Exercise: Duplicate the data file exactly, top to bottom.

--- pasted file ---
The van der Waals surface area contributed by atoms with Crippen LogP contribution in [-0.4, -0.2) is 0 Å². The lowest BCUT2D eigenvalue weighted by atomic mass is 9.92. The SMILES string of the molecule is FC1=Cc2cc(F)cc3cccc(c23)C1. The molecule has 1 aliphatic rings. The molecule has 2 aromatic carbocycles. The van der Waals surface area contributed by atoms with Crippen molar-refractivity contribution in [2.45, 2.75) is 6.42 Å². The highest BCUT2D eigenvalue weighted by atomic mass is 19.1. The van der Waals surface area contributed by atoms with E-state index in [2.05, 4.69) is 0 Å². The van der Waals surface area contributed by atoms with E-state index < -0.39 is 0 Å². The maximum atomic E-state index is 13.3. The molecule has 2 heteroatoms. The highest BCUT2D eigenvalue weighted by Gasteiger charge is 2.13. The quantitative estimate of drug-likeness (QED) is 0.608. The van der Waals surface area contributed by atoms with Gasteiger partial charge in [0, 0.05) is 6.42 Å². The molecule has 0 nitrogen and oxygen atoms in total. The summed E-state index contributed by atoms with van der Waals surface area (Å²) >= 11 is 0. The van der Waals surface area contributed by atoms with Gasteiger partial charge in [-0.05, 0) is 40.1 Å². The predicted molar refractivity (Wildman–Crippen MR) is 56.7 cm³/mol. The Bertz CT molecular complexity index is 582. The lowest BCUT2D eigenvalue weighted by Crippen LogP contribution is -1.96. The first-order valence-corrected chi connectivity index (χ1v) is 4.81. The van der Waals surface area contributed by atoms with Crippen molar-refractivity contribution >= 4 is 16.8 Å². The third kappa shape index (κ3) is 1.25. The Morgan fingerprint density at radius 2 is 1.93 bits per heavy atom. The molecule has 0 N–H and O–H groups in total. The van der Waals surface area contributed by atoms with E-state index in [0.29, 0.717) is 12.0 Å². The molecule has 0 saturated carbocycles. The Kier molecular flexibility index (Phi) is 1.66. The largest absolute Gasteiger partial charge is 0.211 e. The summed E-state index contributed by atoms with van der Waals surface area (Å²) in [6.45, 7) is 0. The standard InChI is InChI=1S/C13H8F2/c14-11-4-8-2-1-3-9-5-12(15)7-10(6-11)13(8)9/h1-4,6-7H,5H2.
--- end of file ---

The van der Waals surface area contributed by atoms with Crippen LogP contribution in [-0.4, -0.2) is 0 Å². The lowest BCUT2D eigenvalue weighted by atomic mass is 9.92. The SMILES string of the molecule is FC1=Cc2cc(F)cc3cccc(c23)C1. The molecule has 1 aliphatic rings. The molecule has 2 aromatic carbocycles. The van der Waals surface area contributed by atoms with Crippen molar-refractivity contribution in [2.45, 2.75) is 6.42 Å². The highest BCUT2D eigenvalue weighted by atomic mass is 19.1. The van der Waals surface area contributed by atoms with E-state index in [2.05, 4.69) is 0 Å². The van der Waals surface area contributed by atoms with E-state index < -0.39 is 0 Å². The maximum atomic E-state index is 13.3. The molecule has 2 heteroatoms. The highest BCUT2D eigenvalue weighted by Gasteiger charge is 2.13. The quantitative estimate of drug-likeness (QED) is 0.608. The van der Waals surface area contributed by atoms with Gasteiger partial charge in [0, 0.05) is 6.42 Å². The molecule has 0 nitrogen and oxygen atoms in total. The summed E-state index contributed by atoms with van der Waals surface area (Å²) >= 11 is 0. The van der Waals surface area contributed by atoms with Gasteiger partial charge in [-0.05, 0) is 40.1 Å². The predicted molar refractivity (Wildman–Crippen MR) is 56.7 cm³/mol. The Bertz CT molecular complexity index is 582. The lowest BCUT2D eigenvalue weighted by Crippen LogP contribution is -1.96. The first-order valence-corrected chi connectivity index (χ1v) is 4.81. The van der Waals surface area contributed by atoms with Crippen molar-refractivity contribution >= 4 is 16.8 Å². The third kappa shape index (κ3) is 1.25. The Morgan fingerprint density at radius 2 is 1.93 bits per heavy atom. The molecule has 0 N–H and O–H groups in total. The van der Waals surface area contributed by atoms with E-state index in [0.29, 0.717) is 12.0 Å². The molecule has 0 saturated carbocycles. The Kier molecular flexibility index (Phi) is 1.66. The largest absolute Gasteiger partial charge is 0.211 e. The summed E-state index contributed by atoms with van der Waals surface area (Å²) in [6.45, 7) is 0. The standard InChI is InChI=1S/C13H8F2/c14-11-4-8-2-1-3-9-5-12(15)7-10(6-11)13(8)9/h1-4,6-7H,5H2.